5 Things CPAs Should Know about Excel Macros
Oct 27th 2011
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- Macros are programming code that you can add to your Excel spreadsheets to automate repetitive tasks. Macros can be as simple as a single line of code to carry out a task, such as typing your company’s name. Other macros interact with accounting programs, download data from the Internet, or collect information from users via custom forms—you’re often limited only by your imagination.
- You don’t need to know anything about programming. Excel’s Macro Recorder feature makes it easy to create your own macros. Think of it as Excel’s version of a camcorder, where you click Record and have the actions you carry out transformed into programming code that you can play back over and over. This allows you to automate simple tasks such as cleaning up a text file that you download from a web site.
- Many of the tools that you use for macros in Excel 2007 and 2010 reside on a hidden Developer tab. In Excel 2007, click the Show the Developer tab checkbox on the first Excel Options window. In Excel 2010, right-click on the ribbon, choose Customize the Ribbon, and then click the checkbox for the Developer tab. You’ll find the Macro Recorder button on the Developer tab, as well as a Visual Basic button that enables you to get behind-the-scenes to your macros in the Visual Basic Editor.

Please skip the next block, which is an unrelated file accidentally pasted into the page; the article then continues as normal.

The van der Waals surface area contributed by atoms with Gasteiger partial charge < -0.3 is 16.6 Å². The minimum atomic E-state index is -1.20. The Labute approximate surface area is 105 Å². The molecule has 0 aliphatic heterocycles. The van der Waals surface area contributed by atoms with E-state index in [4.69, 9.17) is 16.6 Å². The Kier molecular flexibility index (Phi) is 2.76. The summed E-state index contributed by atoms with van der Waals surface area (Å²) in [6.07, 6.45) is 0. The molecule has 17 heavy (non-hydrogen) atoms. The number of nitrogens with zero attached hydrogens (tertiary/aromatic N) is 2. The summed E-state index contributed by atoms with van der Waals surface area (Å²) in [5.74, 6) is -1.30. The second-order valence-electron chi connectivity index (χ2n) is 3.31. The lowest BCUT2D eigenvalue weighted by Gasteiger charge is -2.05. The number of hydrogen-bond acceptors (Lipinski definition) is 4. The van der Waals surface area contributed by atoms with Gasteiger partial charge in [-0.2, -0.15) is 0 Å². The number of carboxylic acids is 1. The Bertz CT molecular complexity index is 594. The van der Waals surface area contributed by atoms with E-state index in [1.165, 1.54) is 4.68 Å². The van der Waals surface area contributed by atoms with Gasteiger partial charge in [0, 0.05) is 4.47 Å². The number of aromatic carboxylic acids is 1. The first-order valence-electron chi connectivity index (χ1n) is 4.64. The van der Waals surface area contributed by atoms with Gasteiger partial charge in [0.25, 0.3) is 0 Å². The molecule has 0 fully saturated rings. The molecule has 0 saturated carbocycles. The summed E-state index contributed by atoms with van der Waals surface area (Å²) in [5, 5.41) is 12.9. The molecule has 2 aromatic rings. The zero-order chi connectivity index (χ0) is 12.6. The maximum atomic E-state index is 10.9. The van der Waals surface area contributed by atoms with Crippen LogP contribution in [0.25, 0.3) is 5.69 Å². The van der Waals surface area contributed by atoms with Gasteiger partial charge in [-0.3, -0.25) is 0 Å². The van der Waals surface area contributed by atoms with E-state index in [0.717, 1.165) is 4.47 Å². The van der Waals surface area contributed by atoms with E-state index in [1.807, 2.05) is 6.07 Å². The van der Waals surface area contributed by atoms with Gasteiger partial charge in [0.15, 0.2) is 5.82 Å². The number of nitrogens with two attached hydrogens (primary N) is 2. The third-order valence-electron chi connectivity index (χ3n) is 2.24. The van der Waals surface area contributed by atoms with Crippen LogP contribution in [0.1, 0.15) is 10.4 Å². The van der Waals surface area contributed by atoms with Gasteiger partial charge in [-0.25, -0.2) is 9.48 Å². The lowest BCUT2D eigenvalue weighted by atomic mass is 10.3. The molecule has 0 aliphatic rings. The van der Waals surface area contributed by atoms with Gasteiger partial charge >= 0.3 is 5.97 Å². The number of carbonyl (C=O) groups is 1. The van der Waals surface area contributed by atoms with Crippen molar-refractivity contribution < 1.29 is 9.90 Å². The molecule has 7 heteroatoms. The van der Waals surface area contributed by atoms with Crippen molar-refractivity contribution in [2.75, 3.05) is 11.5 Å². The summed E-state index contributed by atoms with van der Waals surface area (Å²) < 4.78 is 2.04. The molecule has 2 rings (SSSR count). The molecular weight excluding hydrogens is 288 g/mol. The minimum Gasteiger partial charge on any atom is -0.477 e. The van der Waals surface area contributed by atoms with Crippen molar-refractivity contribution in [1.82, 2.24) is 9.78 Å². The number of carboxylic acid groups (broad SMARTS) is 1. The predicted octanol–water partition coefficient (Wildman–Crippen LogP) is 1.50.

- You don’t have to create your own macros. Programming isn’t for everyone, but knowing that it’s possible to have a tool that carries out a repetitive task dozens, hundreds, or even thousands of times can be a huge time saver for your company. You can hire an expert to create a macro-enabled spreadsheet that allows you to accomplish your task with the click of a button.
- The best way to learn about macros in Excel is to have a project in mind that you wish to automate. Many of Excel’s features seem to fall into the category of “why would I want to know how to do that”, but given the proper context you have that “Oh! I get it!” moment.
If you find yourself carrying out the same steps over and over again in Excel, try experimenting with the Macro Recorder, or do a Google search on automating your task. You’ll be surprised at the wealth of information that’s just a click away!This information courtesy of CPE Link instructor and Excel expert David Ringstrom, CPA.
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